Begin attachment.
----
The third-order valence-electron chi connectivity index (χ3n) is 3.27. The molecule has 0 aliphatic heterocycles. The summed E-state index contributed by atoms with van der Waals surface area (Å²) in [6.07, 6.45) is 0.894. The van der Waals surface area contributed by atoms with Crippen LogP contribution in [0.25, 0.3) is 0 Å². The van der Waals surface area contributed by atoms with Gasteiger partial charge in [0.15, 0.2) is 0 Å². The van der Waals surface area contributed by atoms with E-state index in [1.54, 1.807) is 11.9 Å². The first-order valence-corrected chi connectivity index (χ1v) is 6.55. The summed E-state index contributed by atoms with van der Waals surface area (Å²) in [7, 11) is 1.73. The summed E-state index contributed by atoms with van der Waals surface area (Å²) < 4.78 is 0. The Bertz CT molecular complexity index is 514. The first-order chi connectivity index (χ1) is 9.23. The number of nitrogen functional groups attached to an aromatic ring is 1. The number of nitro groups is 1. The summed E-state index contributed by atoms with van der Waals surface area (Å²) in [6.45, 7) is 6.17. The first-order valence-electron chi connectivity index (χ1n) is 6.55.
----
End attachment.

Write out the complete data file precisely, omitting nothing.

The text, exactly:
The third-order valence-electron chi connectivity index (χ3n) is 3.27. The molecule has 0 aliphatic heterocycles. The summed E-state index contributed by atoms with van der Waals surface area (Å²) in [6.07, 6.45) is 0.894. The van der Waals surface area contributed by atoms with Crippen LogP contribution in [0.25, 0.3) is 0 Å². The van der Waals surface area contributed by atoms with Gasteiger partial charge in [0.15, 0.2) is 0 Å². The van der Waals surface area contributed by atoms with E-state index in [1.54, 1.807) is 11.9 Å². The first-order valence-corrected chi connectivity index (χ1v) is 6.55. The summed E-state index contributed by atoms with van der Waals surface area (Å²) in [7, 11) is 1.73. The summed E-state index contributed by atoms with van der Waals surface area (Å²) < 4.78 is 0. The Bertz CT molecular complexity index is 514. The first-order chi connectivity index (χ1) is 9.23. The number of nitrogen functional groups attached to an aromatic ring is 1. The number of nitro groups is 1. The summed E-state index contributed by atoms with van der Waals surface area (Å²) in [6.45, 7) is 6.17. The first-order valence-electron chi connectivity index (χ1n) is 6.55.